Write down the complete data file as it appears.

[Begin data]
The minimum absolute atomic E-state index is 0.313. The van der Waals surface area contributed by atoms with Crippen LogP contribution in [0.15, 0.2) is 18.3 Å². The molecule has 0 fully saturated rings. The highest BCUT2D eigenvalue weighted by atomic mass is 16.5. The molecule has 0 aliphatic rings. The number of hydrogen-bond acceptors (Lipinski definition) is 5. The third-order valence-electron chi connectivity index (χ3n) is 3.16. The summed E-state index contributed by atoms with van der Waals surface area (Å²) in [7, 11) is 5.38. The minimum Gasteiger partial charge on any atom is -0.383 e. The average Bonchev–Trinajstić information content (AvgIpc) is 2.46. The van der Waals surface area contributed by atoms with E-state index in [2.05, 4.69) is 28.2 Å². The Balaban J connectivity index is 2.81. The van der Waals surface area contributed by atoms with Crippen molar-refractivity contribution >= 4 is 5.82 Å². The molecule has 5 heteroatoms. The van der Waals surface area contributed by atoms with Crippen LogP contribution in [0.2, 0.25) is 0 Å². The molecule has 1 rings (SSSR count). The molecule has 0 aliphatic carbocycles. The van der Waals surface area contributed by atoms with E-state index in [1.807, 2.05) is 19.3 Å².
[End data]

The minimum absolute atomic E-state index is 0.313. The van der Waals surface area contributed by atoms with Crippen LogP contribution in [0.15, 0.2) is 18.3 Å². The molecule has 0 fully saturated rings. The highest BCUT2D eigenvalue weighted by atomic mass is 16.5. The molecule has 0 aliphatic rings. The number of hydrogen-bond acceptors (Lipinski definition) is 5. The third-order valence-electron chi connectivity index (χ3n) is 3.16. The summed E-state index contributed by atoms with van der Waals surface area (Å²) in [7, 11) is 5.38. The minimum Gasteiger partial charge on any atom is -0.383 e. The average Bonchev–Trinajstić information content (AvgIpc) is 2.46. The van der Waals surface area contributed by atoms with E-state index in [2.05, 4.69) is 28.2 Å². The Balaban J connectivity index is 2.81. The van der Waals surface area contributed by atoms with Crippen molar-refractivity contribution >= 4 is 5.82 Å². The molecule has 5 heteroatoms. The van der Waals surface area contributed by atoms with Crippen LogP contribution in [0.2, 0.25) is 0 Å². The molecule has 1 rings (SSSR count). The molecule has 0 aliphatic carbocycles. The van der Waals surface area contributed by atoms with E-state index in [1.807, 2.05) is 19.3 Å².